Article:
2) We’re all familiar with names of huge museums in big cities. Have you ever wondered about smaller gems? Your local university may have one. collegerank.net lists the “50 most amazing college museums.” The University of Iowa is on that list, partly for the world-class African art collection. (Unfortunately, we still don’t have our art housed in town, because the 2008 flood destroyed the museum. All the art escaped safely.) Other worthy museums include those highlighting arts of various periods and origins, geology and natural history, design, archealogy and anthropology, among other subjects. Check the list, check your local colleges and universities. You may be surprised at the wonders you’ll find!

200px-Giant_ground_sloth_Iowa

Rusty, the giant sloth in the University of Iowa’s Natural History Museum.

3) From Icarus to Space X, we continue to be fascinated by flight. The age of air and space travel has spawned an enormous amount of art of all kinds. See what some of the fuss is about at museums devoted to the history of flight. The big one, of course, is the Smithsonian National Air & Space Museum. But don’t limit yourself to it. Across the country you can find other venues, including the Tillamook Air Museum in Oregon, the Strategic Air & Space Museum in Ashland, NE, and the National Museum of the U.S. Air Force, in Dover, OH.

4) Quilting is often considered a folk art, but there are other arts in that category. Woodworking, ceramics, metals, textiles, all display the ingenuity of humans to design and create the useful arts. Wikipedia provides a list of 31 folk art museums, including some near you. All entries on the wiki page link to other wiki pages. Dig a little deeper (google them yourself) to find out more.

What has inspired you this week? Let us know in comments.

Self-Critique is Part of the Process

“You’re too hard on yourself.”

“Quilters are famous for pointing out the flaws.”

I’ve heard both of these many times. I heard both these ideas yesterday in comments, when I posted about a recent finish. If you don’t think about it, they sound like the same thing, that pointing out flaws is the same as being hard on myself. That pointing out flaws is an unnecessary burden on my self-esteem, reinforcing bad thoughts about myself.

It’s not.

While it’s possible that quilters are famous for pointing out flaws, there can be more than one reason we do so. Perhaps it happens when someone is uncomfortable with praise, and seeks to minimize it (and herself) by criticizing her work. Perhaps it happens when someone is seeking praise, hoping that by pointing out problems, a chorus will arise denying it.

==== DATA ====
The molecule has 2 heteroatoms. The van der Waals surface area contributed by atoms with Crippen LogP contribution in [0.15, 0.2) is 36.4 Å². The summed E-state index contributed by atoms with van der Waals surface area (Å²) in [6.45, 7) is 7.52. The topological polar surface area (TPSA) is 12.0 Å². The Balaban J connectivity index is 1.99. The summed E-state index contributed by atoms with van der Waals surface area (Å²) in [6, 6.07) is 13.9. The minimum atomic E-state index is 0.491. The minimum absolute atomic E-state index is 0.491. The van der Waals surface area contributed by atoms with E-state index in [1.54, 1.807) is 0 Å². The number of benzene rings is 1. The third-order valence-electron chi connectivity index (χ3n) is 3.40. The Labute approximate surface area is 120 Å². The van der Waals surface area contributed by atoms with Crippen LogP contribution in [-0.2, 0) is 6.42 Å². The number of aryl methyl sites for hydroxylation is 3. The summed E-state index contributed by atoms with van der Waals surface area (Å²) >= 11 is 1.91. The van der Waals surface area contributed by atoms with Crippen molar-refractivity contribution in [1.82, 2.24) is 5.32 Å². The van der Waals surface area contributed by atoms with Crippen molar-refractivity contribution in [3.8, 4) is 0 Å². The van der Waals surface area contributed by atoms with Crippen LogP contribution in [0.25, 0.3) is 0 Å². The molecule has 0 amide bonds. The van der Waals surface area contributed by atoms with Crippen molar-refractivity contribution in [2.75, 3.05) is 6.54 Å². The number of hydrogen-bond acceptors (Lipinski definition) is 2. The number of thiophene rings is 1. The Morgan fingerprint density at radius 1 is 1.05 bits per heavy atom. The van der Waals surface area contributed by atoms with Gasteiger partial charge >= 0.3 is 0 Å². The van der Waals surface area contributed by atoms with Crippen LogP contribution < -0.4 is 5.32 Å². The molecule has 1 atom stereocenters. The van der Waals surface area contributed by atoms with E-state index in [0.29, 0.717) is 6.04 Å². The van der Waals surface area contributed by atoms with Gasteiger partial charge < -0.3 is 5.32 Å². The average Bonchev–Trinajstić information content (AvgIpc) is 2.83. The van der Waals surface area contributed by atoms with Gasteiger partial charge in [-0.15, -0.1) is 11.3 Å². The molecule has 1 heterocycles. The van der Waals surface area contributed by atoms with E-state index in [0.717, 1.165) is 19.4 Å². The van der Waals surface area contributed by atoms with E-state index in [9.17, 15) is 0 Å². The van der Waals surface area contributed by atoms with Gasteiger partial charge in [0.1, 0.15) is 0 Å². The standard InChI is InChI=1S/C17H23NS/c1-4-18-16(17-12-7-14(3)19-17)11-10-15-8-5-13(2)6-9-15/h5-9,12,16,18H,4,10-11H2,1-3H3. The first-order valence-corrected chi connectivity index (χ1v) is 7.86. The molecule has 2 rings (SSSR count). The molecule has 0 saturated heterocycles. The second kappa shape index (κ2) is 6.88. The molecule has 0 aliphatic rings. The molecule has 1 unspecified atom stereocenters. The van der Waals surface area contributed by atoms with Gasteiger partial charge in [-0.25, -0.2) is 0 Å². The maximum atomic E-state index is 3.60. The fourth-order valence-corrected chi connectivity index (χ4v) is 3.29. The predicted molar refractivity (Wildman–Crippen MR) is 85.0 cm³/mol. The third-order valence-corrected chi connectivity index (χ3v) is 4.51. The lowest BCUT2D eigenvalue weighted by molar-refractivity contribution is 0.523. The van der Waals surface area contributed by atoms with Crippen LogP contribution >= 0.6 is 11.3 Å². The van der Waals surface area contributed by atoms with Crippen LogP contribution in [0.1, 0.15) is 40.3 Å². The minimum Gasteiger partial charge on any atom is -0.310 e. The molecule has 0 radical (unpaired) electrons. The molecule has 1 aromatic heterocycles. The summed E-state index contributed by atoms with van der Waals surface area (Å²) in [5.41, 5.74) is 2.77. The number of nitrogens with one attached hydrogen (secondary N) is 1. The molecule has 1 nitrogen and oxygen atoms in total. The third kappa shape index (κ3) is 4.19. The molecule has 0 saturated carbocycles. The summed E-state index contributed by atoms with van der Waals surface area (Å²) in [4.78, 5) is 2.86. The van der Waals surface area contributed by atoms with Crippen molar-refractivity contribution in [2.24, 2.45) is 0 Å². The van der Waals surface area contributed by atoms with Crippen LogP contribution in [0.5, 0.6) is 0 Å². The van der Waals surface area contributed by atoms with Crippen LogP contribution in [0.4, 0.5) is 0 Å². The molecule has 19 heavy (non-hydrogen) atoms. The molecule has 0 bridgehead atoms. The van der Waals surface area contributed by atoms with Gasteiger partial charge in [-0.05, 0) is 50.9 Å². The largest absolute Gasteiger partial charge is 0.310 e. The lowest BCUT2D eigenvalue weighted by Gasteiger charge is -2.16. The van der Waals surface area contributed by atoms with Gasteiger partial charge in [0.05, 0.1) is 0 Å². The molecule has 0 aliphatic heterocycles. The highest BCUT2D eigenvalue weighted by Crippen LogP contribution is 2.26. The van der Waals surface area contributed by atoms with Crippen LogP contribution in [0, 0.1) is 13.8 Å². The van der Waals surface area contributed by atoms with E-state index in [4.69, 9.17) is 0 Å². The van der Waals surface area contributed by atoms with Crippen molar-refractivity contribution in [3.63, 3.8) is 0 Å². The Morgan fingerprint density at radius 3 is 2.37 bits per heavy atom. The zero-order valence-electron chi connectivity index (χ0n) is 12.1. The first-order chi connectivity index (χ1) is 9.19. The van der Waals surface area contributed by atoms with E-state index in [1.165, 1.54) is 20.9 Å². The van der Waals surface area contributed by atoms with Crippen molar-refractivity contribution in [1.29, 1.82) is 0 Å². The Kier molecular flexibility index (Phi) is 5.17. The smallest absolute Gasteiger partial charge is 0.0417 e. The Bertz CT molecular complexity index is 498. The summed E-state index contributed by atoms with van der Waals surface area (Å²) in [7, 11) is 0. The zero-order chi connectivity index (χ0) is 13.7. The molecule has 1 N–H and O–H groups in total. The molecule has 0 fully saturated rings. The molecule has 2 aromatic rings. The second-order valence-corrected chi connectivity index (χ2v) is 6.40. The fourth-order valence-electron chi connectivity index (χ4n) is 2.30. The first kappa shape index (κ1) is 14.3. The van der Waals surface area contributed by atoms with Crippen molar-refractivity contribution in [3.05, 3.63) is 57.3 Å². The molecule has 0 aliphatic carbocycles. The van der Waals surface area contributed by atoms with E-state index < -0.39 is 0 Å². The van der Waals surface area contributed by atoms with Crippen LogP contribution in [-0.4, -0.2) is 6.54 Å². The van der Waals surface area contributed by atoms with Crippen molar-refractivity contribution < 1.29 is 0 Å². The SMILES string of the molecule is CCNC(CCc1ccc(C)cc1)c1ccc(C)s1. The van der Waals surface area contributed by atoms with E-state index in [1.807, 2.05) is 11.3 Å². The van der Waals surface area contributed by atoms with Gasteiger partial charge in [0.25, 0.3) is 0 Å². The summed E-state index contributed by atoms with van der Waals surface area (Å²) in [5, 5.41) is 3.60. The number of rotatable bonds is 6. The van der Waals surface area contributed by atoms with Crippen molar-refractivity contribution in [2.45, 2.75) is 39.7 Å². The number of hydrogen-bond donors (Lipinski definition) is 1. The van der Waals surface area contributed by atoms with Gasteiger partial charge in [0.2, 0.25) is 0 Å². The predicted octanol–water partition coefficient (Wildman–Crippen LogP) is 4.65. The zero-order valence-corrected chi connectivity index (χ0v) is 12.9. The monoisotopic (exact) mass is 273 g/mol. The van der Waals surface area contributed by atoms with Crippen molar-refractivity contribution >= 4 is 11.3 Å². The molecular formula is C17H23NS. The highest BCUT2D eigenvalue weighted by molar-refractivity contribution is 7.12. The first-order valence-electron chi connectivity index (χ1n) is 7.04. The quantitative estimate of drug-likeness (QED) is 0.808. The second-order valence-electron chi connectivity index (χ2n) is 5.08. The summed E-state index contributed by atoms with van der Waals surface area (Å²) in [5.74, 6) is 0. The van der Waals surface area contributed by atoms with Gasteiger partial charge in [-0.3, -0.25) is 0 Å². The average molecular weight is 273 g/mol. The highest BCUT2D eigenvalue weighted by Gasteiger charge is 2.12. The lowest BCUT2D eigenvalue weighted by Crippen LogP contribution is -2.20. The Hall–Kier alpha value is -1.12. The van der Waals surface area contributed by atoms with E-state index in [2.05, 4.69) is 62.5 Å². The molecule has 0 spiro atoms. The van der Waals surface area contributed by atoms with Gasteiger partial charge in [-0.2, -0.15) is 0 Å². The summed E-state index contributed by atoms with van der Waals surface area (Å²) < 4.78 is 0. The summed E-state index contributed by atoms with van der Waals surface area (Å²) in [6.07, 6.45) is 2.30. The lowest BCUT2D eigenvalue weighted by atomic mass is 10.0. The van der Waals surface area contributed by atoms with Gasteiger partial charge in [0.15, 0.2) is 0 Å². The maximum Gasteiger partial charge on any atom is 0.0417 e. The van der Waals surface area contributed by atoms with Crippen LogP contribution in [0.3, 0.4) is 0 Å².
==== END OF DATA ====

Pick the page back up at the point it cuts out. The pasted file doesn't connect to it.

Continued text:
But for me, pointing out flaws is neither of those. For me, self-critique isn’t about you (or what you think of me or my quilts.) And it isn’t about me (and how good or not good of a person I am.) It’s about the work. It’s part of the process of working. It’s how I improve in what I do and how I think.

I’m not a perfectionist. My piecing is pretty good, generally, but there are too many variables that aren’t controllable to think I can “perfect” it. Starch has its place, but I won’t soak my fabrics in starch, as some people do, trying to deny fabric one of its most important characteristics: plasticity. The ability of fabric to stretch and ease is part of what makes it pleasing as a medium. Otherwise I might as well cut and paste paper into designs. And often, once a piece is quilted, small errors fade into the texture of the quilt, becoming nearly invisible. Even so, there will always be ways to improve my piecing, and I try to move in that direction.

Quilting, stitching those three layers together? I can do a serviceable job. But I have no expertise and probably never will.

My focus is on design. For me, piecing and quilting are always in service of the design. And to improve at designing, as at anything else, I need to practice. “Practice” is not simply doing something over and over. After all, doing the same wrong something over and over simply entrenches bad habits.

To practice with improvement, I need evaluation of my designs. And to evaluate them, I need to understand the characteristics that can lead to a pleasing composition.

We call those characteristics “design elements and principles.” In quilting, the elements are the tools of design, such as color, value, shape, pattern, and line. The tools are used to create the viewer’s experience, such as unity, movement, repetition, balance, and proportion. These are the principles.

As I learned more about the principles and elements, my designs became stronger. Coincidence? Perhaps. But along with learning about those factors, I also started to assess how successfully I’d applied them. What do I see? Why does it seem static, or too chaotic? The balance seems wrong; what happened, and how could it have been better? That color seems out of place; the value contrast could have been stronger here. Ooh, I really like the way this element echoes that one…

Self-critique, assessment, evaluation. Whatever you want to call it, describing — for myself — my design successes and failures, taught me to apply those design components.

When I point out the same positives and negatives of my designs to you, it is not so you will either confirm or deny my view. (Of course if you have opinions to share, I welcome them.) My hope is that what I’m learning will be of service to you, too.

My goal is not perfection. There will always be varying levels of success and failure within any quilt I make. My goal is to learn and to become more powerful in my art.

Self-critique is part of my work process, and part of my learning process. As I learn to see more clearly, I don’t learn to succeed. I learn to fail better.